The Elantra’s available powertrains are surprisingly widespread. There’s the standard 2.0-liter four-cylinder found in most Elantras, the 1.4-liter turbo-four in the fuel-sipping Elantra Eco, and this, the 1.6-liter turbo-four in the Elantra Sport. Obviously, the Sport enjoys the most power and torque of the trio.

The 1.6-liter “Gamma” turbocharged four-cylinder makes 201 horsepower at 6,000 rpm and 195 pound-feet of torque between 1,500 and 4,500 rpm. That’s 54 more horsepower and 63 more pound-feet of torque than the 2.0-liter and 73 horses and 39 pound-feet more than the 1.4-liter in the Elantra Eco. Sure, 201 horsepower isn’t outrageous power, but it’s more than enough to motivate the 3,000-pound Elantra Sport. I found the engine to have gobs of tire spin-inducing torque just off idle, making more for quick starts off the line. The generous torque also allows the dual clutch to keep engine revs low, keeping fuel economy high. The EPA estimates fuel economy at 26 mpg city, 33 mpg highway, and 29 mpg combined.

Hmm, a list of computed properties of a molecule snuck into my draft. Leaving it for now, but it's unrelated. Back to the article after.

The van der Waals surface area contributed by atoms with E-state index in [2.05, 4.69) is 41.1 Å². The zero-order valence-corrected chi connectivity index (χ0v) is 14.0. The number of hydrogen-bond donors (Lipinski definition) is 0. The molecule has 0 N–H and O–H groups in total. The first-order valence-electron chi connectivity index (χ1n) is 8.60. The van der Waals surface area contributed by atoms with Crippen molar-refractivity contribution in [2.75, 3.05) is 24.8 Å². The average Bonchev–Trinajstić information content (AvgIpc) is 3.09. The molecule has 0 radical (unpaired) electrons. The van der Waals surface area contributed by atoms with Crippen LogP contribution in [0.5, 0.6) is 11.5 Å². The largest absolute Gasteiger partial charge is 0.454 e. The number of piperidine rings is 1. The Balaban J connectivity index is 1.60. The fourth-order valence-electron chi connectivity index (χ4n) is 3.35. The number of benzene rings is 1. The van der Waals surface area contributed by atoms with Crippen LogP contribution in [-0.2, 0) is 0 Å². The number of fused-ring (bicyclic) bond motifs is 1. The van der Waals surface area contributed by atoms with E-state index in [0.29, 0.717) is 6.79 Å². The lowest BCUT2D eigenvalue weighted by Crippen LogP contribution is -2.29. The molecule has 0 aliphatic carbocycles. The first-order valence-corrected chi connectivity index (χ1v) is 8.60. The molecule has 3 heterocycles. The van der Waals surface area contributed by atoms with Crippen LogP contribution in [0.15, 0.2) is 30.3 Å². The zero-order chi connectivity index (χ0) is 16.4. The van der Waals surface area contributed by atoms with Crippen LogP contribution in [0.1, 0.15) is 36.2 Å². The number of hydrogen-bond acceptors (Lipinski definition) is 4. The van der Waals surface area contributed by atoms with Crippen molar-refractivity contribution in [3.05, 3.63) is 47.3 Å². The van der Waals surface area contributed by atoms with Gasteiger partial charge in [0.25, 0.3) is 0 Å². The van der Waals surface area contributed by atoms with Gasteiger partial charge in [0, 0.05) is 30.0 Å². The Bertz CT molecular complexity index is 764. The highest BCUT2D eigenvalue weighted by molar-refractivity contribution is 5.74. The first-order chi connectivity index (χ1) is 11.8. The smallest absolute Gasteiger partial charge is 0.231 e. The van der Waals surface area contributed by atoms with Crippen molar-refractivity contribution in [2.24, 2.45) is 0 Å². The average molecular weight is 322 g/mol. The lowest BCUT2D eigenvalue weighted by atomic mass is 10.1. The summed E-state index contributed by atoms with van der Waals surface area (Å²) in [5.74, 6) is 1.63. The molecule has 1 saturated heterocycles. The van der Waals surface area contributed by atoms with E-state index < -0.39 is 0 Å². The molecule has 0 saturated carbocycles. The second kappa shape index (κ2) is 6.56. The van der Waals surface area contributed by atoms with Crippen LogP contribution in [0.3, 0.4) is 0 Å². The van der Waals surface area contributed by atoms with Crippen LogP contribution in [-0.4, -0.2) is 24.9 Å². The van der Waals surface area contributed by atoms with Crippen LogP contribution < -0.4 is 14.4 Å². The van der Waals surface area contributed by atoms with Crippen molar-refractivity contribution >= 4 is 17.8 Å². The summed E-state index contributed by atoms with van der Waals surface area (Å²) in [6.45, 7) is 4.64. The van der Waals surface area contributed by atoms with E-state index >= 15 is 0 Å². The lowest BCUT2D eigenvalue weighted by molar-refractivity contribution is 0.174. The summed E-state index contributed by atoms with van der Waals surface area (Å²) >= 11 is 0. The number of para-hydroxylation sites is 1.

Engine Gamma 1.6L Turbo-GDI inline four cylinder
Horsepower 201 HP @ 6,000 RPM
Torque 195 LB-FT @ 1,500-4,500 RPM
Transmission six-speed manual
Fuel economy (city/highway/combined) 26/33/29

Low: Dual Clutch Isn’t Dual Purpose

2017 Hyundai Elantra Sport: Highs & Lows Exterior High Resolution
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The gearbox performs lightning-fast shits when under heavy throttle, both in automatic and manual modes